• Don’t be a distraction: If you know your teen is driving, do not message or call them until you know they are out of the car unless it is an emergency. 
  • Set clear expectations: Be upfront with your expectations with your teen. When doing so, Epstein notes, “Parents should consider that fear-based messaging isn’t very effective, and it’s better to speak to your teen about the positive benefits of driving safely.” 


How Driving Incidents Affect Teen’s Auto Insurance

Another part of educating teen drivers is explaining how auto insurance works. Parents can do this by reviewing their teen’s auto insurance policy with them. Show them how much the auto insurance premium is and what it covers relative to property damages, medical expenses, how deductibles work, and more. Parents can also use this opportunity to show their teens how to shop for the best auto insurance policies.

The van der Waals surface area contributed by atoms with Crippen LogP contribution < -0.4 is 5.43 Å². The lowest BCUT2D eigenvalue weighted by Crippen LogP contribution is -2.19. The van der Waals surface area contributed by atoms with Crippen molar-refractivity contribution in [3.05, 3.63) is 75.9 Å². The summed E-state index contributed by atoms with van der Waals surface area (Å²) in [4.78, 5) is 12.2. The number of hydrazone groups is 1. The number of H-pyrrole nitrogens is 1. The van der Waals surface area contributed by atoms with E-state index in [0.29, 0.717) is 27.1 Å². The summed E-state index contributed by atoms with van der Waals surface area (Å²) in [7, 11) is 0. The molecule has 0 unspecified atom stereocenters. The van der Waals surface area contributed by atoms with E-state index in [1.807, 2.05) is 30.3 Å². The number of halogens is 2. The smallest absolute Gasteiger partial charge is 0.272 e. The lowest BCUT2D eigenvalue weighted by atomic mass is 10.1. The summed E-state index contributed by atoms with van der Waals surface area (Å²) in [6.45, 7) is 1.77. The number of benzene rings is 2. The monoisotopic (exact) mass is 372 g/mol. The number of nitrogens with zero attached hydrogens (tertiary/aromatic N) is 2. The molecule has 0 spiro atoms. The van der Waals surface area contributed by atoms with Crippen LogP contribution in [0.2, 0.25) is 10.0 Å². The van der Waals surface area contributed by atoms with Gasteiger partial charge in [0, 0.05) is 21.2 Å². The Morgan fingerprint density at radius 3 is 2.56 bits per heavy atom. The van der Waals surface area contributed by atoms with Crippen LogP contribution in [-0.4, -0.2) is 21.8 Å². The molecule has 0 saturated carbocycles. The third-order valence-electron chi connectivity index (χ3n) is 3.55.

It is also an excellent time to discuss how unsafe driving behaviors can lead to accidents and traffic citations, which results in insurance premium increases and other negative consequences.

With summer fast approaching, many will be eager to take to the roads once again. With the increased traffic and higher incidences of DUI-related traffic fatalities in the summer, your teen must have a solid foundation of safe driving techniques. Parents can also encourage safe driving behaviors in their children by setting an example to follow. 

“Setting a good example of safe driving is an important part of making sure your teen understands how to keep safe on the road,” Ferraro remarks. “Keep both hands on the wheel, avoid fiddling with the radio or your phone and demonstrate strong defensive driving.”